Bill Goes to Iowa: Tape 3

Camera original footage of the 1996 Iowa caucuses. This tape features footage of the Lamar Alexander and Phil Gramm campaigns in February 1996.

00:13Copy video clip URL Actors entertain the crowd a Rotary Club reception for Phil Gramm in Mason City, IA.

03:28Copy video clip URL Gramm explains that he is campaigning in Iowa instead of Louisiana because voters tend to see the Louisiana primaries as “a semi-final”.

05:13Copy video clip URL Reporters ask Gramm about how Forbes’ increased popularity impacts his campaign. Senator Gramm explains that Steve Forbes has spent four times the spending limit on his own campaign–a criticism that is echoed by Lamar Alexander later in the tape.

06:15Copy video clip URL “I want less government and more freedom. I wouldn’t want the government right now in Washington even if it were absolutely free.”

08:45Copy video clip URL Gramm speaks about his history in government and his opposition to Clinton’s proposed healthcare reform. “I did not come to Washington to be loved.” Gramm advocates to shift US foreign policy and military spending “in light of the world we live in, in light of the press we have”, and proposes steps to modernizing the military.

12:48Copy video clip URL Gramm plans to eliminate the Department of Education, and place the bulk of educational decision-making power in the hands of local school boards and parents. “Education is too important to be controlled by the federal government.”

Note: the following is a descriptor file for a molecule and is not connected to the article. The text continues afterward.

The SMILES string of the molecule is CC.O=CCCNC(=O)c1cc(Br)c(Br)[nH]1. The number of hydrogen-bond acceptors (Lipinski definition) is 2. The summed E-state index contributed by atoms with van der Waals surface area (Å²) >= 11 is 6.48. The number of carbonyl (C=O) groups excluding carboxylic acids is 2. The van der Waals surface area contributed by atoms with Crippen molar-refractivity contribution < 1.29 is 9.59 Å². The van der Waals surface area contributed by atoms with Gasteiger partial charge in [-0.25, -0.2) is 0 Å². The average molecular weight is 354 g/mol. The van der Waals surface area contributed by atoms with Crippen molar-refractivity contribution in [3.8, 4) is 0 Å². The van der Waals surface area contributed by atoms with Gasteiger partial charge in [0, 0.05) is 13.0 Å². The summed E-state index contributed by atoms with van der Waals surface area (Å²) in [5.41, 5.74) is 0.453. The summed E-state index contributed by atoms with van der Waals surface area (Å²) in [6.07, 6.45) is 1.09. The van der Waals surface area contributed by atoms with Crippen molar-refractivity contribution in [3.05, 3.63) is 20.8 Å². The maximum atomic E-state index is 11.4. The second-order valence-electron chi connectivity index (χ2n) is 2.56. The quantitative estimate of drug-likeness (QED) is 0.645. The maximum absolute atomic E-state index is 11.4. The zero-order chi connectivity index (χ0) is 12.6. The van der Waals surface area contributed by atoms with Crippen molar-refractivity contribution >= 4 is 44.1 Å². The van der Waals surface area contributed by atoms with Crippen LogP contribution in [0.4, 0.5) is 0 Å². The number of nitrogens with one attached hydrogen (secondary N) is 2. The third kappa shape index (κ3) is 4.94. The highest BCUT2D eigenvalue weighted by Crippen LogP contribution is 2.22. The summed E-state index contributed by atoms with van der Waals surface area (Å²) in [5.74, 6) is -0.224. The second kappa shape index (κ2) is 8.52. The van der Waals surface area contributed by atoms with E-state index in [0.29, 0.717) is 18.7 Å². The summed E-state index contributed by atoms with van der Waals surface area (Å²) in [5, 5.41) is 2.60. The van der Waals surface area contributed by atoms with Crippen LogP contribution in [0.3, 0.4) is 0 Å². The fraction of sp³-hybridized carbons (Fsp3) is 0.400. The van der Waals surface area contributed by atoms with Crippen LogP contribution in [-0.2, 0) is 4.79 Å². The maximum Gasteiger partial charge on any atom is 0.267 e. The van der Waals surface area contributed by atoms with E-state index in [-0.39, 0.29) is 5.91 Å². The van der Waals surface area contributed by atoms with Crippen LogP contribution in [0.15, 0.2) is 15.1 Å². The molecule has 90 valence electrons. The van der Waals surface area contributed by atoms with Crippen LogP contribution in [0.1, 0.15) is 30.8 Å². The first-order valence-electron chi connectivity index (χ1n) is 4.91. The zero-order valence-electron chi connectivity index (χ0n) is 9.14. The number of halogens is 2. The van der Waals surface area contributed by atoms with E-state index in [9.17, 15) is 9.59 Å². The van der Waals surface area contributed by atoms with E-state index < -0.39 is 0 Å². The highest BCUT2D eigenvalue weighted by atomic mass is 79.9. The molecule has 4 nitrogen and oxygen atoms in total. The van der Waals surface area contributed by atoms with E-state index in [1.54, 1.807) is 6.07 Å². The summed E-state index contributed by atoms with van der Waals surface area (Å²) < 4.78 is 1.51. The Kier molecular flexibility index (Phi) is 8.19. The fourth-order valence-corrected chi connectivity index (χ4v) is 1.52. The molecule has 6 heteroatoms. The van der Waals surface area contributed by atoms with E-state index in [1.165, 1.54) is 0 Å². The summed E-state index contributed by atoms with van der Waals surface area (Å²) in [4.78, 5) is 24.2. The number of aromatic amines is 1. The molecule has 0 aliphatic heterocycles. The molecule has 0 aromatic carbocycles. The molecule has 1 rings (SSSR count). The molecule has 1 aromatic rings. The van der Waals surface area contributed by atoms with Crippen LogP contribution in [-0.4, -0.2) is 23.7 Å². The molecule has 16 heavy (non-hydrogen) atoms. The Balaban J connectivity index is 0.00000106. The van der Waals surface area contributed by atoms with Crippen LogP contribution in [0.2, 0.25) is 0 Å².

16:00Copy video clip URL Senator Gramm discusses the Buchanan and Keyes campaigns.

18:45Copy video clip URL Iowa and New Hampshire are “the two places, in this presidential process, where reality still exists.”

22:02Copy video clip URL Lamar Alexander: “This is a race for the chief executive of the United States, and I’m the only governor running.”

24:28Copy video clip URL Alexander talks about a recent senate bill banning weapons in public schools.

30:15Copy video clip URL Lamar Alexander plays Irving Berlin tunes for the audience.

34:30Copy video clip URL Alexander serves breakfast to supporters at a campaign event.

37:21Copy video clip URL Alexander tells the crowd that he has spent more time than any other candidate in Iowa, and then speaks to the press about the Forbes and Perot campaigns. “It’s like have a water pistol fight in order to determine who’s going to be president of the block, and having some rich kid with a machine gun come in and wanna play…in terms of spending, we ought to find a way in this country to put a limit on what the zillionaires can spend on their own behalf.”

40:16Copy video clip URL Alexander speaks to the “level playing field” created by the Iowa caucus, and responds to a question from the press about whether or not he would spend 70 days campaigning in any other state. “Every time you regulate something, you get an unintended result.”

42:10Copy video clip URL ¬†Footage from the 1996 New Horizons Conference, sponsored by agricultural businesses in Iowa. Senator Gramm responds to questions from the press about the Forbes campaign, and his own grassroots campaign. “Having supporters has a bigger impact [than spending],” he insists.

46:56Copy video clip URL Senator Gramm addresses the New Horizons crowd, stressing the need for agricultural research and job creation. “Nobody wants a farm bill more than I do, because my planters are being affected first.”

48:45Copy video clip URL “I’ll balance the budget the way you balance your family budget: by saying no, no, and no in Washington, you can say ‘yes’ at your kitchen table.”

52:10Copy video clip URL Reporters huddle around Lamar Alexander. One man asks, “Governor, does it concern you that Iowa has become much more of a media campaign than it traditionally is?” “Well it does concern me, but I’m glad it’s Iowa and I’m glad it’s New Hampshire. There are a great many Iowans who are still undecided, which means to me that they’re tuning out these negative ads and they’re trying to sort through who’d make the best first president of the next century.”

57:23Copy video clip URL End of tape.

 

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